All hail the return of Dark Mode! Or as it is called in Android N, Night Mode. Following its removal form the Android M preview builds last year, a lot of us have been waiting a long time to see the return of a dark mode in stock Android. The Android team has made it worth the wait though, by not just offering a dark system-wide theme, but also adding some cool new features too, like tint control to limit the amount of blue light in your display
8. Android Beta Program
One of the niftiest Android N features is the appearance of the Android Beta Program, which takes the flashing hassle out of getting early access to developer previews of Android. Simply sign up for the program and add the device or devices on which you’d like to receive beta versions of Android and you’ll get over-the-air updates rather than having to flash factory images.
9. Android N Password Manager
In Marshmallow, the Smart Lock for Passwords feature is hidden down the bottom of the Google settings. It’s a fledgling password manager for apps that will basically set back to exactly where you were if you uninstall and then re-install an app. Smart Lock for Passwords automatically signs you into apps, and Marshmallow’s automatic app backup feature re-loads all of your app data and progress. It’s a nice idea, but it doesn’t work with many apps yet. We hope the Android N release delivers a fully functional and widely supported password manager.
10. Android N Permissions Manager
As we mentioned, Android Marshmallow already has granular app permissions – meaning that you can select individual permissions to grant or deny a particular app and change them at any time – but the feature is still a little confusing. The feature actually debuted back in the hidden AppOps in Android 4.3 Jelly Bean but was quickly removed, only to resurface in Android 6.0. So we’d like to see an even better permission manager in Android N, one that makes the process more intuitive and allows better control over app permissions while making the whole process a lot more transparent. Right now you have to dig around in the apps settings of Marshmallow to even find and make sense of the current state of your app permissions.
11. New Messaging App
There’s a rumor doing the rounds that Google will be introducing an all-new messaging app with Android N to replace the largely unpopular Hangouts SMS/MMs integration. The new app will be based on the Rich Communications Services (RCS) platform, which allows for much more than just talk and text to be shuttled around, including video chat, file sharing and instant messaging.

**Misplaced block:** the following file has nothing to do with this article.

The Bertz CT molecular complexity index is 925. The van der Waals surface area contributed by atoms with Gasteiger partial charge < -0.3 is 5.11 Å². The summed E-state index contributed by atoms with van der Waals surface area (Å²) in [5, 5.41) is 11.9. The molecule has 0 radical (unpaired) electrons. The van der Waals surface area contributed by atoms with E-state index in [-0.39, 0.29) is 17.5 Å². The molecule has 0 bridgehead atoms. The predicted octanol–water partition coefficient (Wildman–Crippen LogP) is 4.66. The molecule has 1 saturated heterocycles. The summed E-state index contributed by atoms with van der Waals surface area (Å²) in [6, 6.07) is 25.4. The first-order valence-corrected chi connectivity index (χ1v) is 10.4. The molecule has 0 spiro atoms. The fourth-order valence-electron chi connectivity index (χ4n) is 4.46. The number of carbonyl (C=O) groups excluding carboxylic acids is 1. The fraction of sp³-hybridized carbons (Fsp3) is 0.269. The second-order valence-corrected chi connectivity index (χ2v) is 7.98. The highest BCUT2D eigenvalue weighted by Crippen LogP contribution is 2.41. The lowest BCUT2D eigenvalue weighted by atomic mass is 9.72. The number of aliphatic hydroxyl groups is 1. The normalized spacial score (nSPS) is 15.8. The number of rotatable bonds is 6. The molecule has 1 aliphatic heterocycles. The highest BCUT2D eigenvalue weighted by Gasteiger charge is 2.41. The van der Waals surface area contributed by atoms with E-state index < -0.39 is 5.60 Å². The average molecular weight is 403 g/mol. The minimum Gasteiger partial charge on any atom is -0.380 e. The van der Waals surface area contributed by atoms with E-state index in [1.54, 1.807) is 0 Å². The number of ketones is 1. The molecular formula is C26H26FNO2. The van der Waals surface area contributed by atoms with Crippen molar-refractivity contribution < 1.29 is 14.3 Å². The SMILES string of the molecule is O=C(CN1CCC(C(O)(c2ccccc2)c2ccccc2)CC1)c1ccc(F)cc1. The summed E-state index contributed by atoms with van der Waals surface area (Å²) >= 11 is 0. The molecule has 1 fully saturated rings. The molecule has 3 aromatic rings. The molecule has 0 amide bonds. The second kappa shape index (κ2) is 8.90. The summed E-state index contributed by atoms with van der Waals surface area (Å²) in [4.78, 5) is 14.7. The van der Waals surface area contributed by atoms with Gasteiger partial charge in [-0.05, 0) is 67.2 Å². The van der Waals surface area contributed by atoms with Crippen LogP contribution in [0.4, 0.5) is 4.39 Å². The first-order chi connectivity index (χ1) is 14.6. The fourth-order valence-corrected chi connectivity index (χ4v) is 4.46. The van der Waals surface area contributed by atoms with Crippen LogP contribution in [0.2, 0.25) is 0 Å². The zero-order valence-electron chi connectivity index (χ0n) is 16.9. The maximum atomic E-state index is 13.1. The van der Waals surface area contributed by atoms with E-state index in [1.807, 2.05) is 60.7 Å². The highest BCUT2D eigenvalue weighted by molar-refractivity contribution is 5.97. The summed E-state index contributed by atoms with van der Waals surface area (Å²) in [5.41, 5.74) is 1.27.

12. Android N System Update Independence
This would be the holy grail of Android N updates: independent system updates from Google that are totally separate from any subsequent updates imposed by your manufacturer or carrier. These last two are the reasons why Android updates take so long for non-Nexus devices. If Google could update the core functionality of Android, independent of any interface and software feature changes added later by manufacturers and carriers, we could suddenly be looking at Nexus-speed Android updates for everyone, just like with iOS, and the end of Android fragmentation.
13. Faster App Optimization In Android N
Following the switch to Android Runtime (ART) in Android Lollipop from the decrepit Dalvik runtime used in KitKat and before, some users have become tired of the amount of time it takes to optimize apps following an Android update. Upon first boot, the ART optimizes all apps using Ahead-of-Time compilation (whereby apps are compiled once – at boot – and then effectively launch faster from there on out). In Android N however, things have changed again.
14. Improved Call Screening And Number Blocking
Android N attempts to improve on the multiple different methods manufacturers have come up with over the years to block certain numbers or screen calls by baking a standard into the latest version of Android. Like fingerprint support and multi-window mode, this means that these rather essential processes should become more consistent across devices and manufacturers because they are a stock feature of Android rather than a later addition.
15. Put Emergency Info On Your Lock Screen
This is one of those good ideas that probably won’t get appreciated as much as it should be. Android N now has a setting that allows you to provide a link to your emergency information on your lock screen, including your name, blood type, address, allergies and other essential information that may be required if you find yourself in an accident and unable to communicate.